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College Fantasy Football 2011: Getting Started

By Ron Jumper

It is that point in the summer where there is nothing interesting to read in the sports section of the newspaper and there is nothing but baseball highlights on Sportscenter. For football fans, it is that calm before the storm only in this case we welcome that storm with open arms. For the avid fantasy football fan, it is right about that time to start researching who we are going to be targeting on draft day. Long gone are the days of preparing for the draft the week of, to compete in college fantasy football one must have done their homework well in advance. Class is now in session.

**This is not a rankings or preview article, this is a helpful guide to get you started in the right direction.

Lesson 1: He’s Back!

Case Keenum is perhaps the greatest fantasy football player in history, yes I did just say that. While I’m sure that those who drafted him last year will disagree, it was great news for the college fantasy game when he was granted another year of eligibility. In 2009, Keenum racked up 5,790 total yards and 48 total touchdowns in an explosive Houston offense. This was coming off a monster 2008 season that saw him tally 5,234 total yards and 51 touchdowns. If he does as expected and has another phenomenal season, I don’t see any way he isn’t the greatest college fantasy player of all time.

Lesson 2: Name Recognition Doesn’t Score Fantasy Points

When I look at other fantasy rankings, I see a lot of BCS running backs ranked highly. Don’t count on all of them finishing ranked that highly at the end of the season. I’m targeting some studs out of the Sun Belt in North Texas running back Lance Dunbar and Western Kentucky’s Bobby Rainey. Here are some potential busts:

Marcus Lattimore, South Carolina
It isn’t that Lattimore doesn’t have talent, he does. However, the Gamecocks quarterback situation is unsettled and the offensive line has some question marks. Oh yeah, and they play in the SEC…

Trent Richardson, Alabama
Again, talent is not the issue. Richardson has not been able to stay healthy for a full season and I just don’t know if he can get you the type of numbers you need from a first round fantasy pick. Also, this just in, the SEC has awesome defenses.

Knile Davis, Arkansas
Davis is another talented running back but Arkansas has some youth on the offensive line and they will be rotating carries between not only Davis but Ronnie Wingo and Dennis Johnson. I doubt he matches last season’s production. Did I mention the SEC has awesome defenses?

Lesson 3: Project New Starters With Caution

In some cases, the system is the reason for the production and in others the talent of the player was what led to success. Make an educated evaluation of each player, here is my take:

Thumbs Up
QB Tyler Wilson, Arkansas
QB Mike Glennon, NC State

Thumbs Down
QB Logan Thomas, Virginia Tech
QB Casey Pachall, TCU


Lesson 4: Understand Value Based Drafting

Even if you like a player enough to take him in the 3rd round, you shouldn’t unless someone else is likely to draft him that high also. Just because you think you are on to a “sleeper” doesn’t mean you should draft them several rounds too high, always draft proven talent in the early rounds then take your sleepers late.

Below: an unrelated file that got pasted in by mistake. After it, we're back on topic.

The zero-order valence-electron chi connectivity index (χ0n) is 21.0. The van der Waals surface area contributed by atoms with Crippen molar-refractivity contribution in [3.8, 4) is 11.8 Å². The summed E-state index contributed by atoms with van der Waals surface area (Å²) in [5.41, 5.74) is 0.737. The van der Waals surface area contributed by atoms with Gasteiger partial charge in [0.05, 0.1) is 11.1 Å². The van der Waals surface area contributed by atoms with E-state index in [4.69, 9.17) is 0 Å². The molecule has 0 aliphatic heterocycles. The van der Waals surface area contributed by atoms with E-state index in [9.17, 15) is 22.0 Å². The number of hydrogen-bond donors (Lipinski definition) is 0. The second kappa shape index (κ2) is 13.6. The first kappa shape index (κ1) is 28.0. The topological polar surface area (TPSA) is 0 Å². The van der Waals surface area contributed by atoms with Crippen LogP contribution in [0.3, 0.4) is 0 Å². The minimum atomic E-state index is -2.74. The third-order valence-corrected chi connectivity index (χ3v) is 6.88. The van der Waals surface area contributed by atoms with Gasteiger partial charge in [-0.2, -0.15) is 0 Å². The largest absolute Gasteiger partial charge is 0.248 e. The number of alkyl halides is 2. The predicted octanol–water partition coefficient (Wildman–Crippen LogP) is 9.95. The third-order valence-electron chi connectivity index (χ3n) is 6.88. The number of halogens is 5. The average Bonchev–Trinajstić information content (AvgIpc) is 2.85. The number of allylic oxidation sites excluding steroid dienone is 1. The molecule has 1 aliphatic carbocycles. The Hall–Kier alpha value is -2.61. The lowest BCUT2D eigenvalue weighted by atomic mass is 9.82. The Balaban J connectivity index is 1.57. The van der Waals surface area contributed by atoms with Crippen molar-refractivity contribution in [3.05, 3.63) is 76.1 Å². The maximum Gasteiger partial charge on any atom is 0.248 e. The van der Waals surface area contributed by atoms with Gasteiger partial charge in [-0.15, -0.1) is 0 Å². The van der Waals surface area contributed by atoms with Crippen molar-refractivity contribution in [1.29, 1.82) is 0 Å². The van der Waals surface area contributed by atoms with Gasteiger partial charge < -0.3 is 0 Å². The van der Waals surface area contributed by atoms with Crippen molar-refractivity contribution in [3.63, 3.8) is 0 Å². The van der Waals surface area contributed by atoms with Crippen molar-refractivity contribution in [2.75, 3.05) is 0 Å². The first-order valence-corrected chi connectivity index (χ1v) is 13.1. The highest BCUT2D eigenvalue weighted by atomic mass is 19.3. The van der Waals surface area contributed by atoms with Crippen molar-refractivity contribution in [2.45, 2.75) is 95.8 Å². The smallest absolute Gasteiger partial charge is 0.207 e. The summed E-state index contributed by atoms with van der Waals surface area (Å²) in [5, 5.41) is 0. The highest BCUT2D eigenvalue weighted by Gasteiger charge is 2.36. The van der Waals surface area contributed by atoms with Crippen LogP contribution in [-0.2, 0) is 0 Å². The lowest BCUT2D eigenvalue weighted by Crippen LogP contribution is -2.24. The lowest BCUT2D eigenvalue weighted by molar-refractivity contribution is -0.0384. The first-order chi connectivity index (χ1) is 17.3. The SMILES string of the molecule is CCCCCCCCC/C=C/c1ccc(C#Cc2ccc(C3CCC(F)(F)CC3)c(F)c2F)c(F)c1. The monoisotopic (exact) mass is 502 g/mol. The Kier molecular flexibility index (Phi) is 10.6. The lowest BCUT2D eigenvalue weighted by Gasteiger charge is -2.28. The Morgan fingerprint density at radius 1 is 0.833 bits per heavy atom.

Also, understand the depth at each position and what value each player has. For example, Oklahoma State wide receiver Justin Blackmon is far and away the best wide receiver so taking him in the first round is worth it because your receivers will be better than your opponents. Even though the quarterbacks that went in the first round are scoring more points, it is still worth it because there are plenty of quarterbacks later in the draft that will score similar amounts of points where as no receiver in this draft class came close to Blackmon’s production last year.

Lesson 5: Keep An Eye On Those Sleepers

As you get later in the draft, there is no reason to draft guys that are just average. You should swing for the fences and be willing to take risks. Either way, the majority of your later round picks will be guys you let go to waivers as better players emerge. What do you actually have to lose by taking a flyer on a guy with huge upside? Here are some guys I’m targeting:

Sleepers (Ranked Outside Top 50):
QB Zach Collaros, Cincinnati
QB Taylor Martinez, Nebraska
QB Nathan Scheelhaase, Illinois
QB Ryan Tannenhill, Texas A&M
QB Ryan Lindley, San Diego State
RB Jason Ford, Illinois
RB Davin Meggett, Maryland
RB Jonathon Franklin, UCLA
RB Lennon Creer, Louisiana Tech
WR Marquess Wilson, Washington State
WR Damario Belcher, Indiana
WR Josh Gordon, Baylor
WR Mark Harrison, Rutgers
TE Ladarius Green, UL Lafeyette

Deep Sleepers (Outside Top 200):
QB Ryan Radcliff, Central Michigan
QB Matt Schilz, Bowling Green
QB Barrett Trotter, Auburn
RB Bryce Brown, Kansas State
RB Alfred Morris, Florida Atlantic
RB Ralph Bolden, Purdue
RB Perry Jones, Virginia
RB Ryan Bass, Idaho
RB Ronnie Wingo, Arkansas
WR Travis Benjamin, Miami
WR A.J. Jenkins, Illinois
WR Markus Wheaton, Oregon State

This will hopefully get the wheels turning as you prepare for the draft, it is still a long ways away but there is so much information to cover in 120 leagues. I’ll continue on with my college fantasy football preview issue, as well as handicapping and traditional preview coverage.

One Response to “College Fantasy Football 2011: Getting Started”

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